Georgie Fame

Born:
Jun 26, 1943

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About

From Wikipedia:

Georgie Fame (born Clive Powell; 26 June 1943) is an English R&B and jazz musician. Fame, who had a string of 1960s hits, is still performing, often working with contemporaries such as Alan Price, Van Morrison and Bill Wyman. Fame is the only British music act to have achieved three UK No. #1 hits with his only top 10 chart entries: “Yeh, Yeh” in 1964, “Get Away” in 1966 and “The Ballad of Bonnie and Clyde” in 1967. […]

The Blue Flames

Fame was influenced by jazz, blues, and the musicians Mose Allison and Willie Mabon. He was one of the first white musicians to be influenced by ska after hearing it in caf├ęs in Jamaica and Ladbroke Grove in England. He recalled The Flamingo Club was “full of American GIs who came in from their bases for the weekend” who played for him the song “Green Onions” by Booker T. & the M.G.’s. “I had been playing piano up to that point but I bought a Hammond organ the next day.”

In 1963, the band recorded its debut album, Rhythm and Blues at the Flamingo. Produced by Ian Samwell and engineered by Glyn Johns, the album was released in place of a planned single by EMI Columbia. It failed to reach the chart, but the October 1964 follow-up, Fame at Last, reached No. 15 on the UK Albums Chart.

Ronan O’Rahilly failed to get Fame’s first record played by the BBC. After it was rejected by Radio Luxembourg, O’Rahilly announced he would start his own radio station to promote the record. The station became the offshore pirate radio station Radio Caroline.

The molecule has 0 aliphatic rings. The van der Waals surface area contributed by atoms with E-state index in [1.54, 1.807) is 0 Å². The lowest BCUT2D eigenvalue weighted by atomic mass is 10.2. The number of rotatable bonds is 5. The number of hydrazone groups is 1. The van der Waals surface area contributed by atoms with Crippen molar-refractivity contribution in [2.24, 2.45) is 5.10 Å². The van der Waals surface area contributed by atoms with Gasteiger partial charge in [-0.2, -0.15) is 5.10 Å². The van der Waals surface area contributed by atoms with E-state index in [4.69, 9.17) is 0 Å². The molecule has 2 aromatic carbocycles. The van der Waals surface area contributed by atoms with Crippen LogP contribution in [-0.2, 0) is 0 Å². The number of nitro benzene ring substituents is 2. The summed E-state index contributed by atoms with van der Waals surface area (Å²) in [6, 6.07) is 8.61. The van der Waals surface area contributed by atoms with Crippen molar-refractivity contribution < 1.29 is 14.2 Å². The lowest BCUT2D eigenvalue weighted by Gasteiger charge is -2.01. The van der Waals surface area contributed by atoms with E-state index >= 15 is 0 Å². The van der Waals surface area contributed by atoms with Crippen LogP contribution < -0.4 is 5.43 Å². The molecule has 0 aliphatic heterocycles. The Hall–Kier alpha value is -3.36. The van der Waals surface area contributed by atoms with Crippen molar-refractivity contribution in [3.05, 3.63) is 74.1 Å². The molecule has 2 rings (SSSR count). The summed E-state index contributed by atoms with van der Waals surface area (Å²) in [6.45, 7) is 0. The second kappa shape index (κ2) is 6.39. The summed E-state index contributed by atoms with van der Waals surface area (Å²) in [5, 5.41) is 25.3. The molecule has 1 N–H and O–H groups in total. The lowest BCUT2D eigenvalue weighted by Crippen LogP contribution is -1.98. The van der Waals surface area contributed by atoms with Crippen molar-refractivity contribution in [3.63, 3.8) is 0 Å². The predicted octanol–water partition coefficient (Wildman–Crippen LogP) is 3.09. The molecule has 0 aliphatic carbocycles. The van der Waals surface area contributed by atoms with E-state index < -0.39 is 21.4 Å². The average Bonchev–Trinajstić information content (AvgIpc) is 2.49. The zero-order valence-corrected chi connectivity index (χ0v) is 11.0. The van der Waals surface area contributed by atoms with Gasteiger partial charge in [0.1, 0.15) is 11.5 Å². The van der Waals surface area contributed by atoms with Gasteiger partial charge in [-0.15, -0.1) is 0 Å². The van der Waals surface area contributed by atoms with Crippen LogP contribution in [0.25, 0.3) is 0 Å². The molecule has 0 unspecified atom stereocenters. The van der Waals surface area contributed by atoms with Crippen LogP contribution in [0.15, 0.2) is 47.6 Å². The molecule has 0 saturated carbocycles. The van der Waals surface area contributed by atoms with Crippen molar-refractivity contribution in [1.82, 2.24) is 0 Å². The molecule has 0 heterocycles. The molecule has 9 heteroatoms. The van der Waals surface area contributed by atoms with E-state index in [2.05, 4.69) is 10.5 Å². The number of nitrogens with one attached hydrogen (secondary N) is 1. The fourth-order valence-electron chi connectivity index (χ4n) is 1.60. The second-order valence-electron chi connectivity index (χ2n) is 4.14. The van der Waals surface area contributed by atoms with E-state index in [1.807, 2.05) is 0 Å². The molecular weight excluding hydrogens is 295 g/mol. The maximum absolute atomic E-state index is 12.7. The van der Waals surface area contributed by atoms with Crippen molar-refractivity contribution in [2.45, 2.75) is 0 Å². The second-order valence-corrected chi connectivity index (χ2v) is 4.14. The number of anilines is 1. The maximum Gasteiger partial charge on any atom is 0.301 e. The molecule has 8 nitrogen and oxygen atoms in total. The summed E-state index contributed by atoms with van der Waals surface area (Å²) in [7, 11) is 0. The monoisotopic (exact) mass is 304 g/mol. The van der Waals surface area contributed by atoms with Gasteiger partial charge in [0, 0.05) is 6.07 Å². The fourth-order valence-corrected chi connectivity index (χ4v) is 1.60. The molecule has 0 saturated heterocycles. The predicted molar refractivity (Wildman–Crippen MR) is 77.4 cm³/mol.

Fame enjoyed continual chart success, with three number one hits in the UK Singles Chart. His version of “Yeh, Yeh”, released on 14 January 1965, spent two weeks at No. 1 on the UK singles chart. “In the Meantime” charted in both UK and US. Fame made his US television debut that same year on Hullabaloo. His single “Get Away”, released on 21 July 1966, spent one week at No. 1 on the UK chart and 11 weeks on the chart. The song was written as a jingle for a petrol commercial. His version of the Bobby Hebb song “Sunny” made No. 13 in the UK charts in September 1966. His greatest chart success was in 1967 when “The Ballad of Bonnie and Clyde” became a number one hit in the UK, and No. 7 in the US. “Yeh, Yeh” and “The Ballad of Bonnie and Clyde” sold over one million copies and were awarded gold discs. […]

Last updated on March 11, 2023

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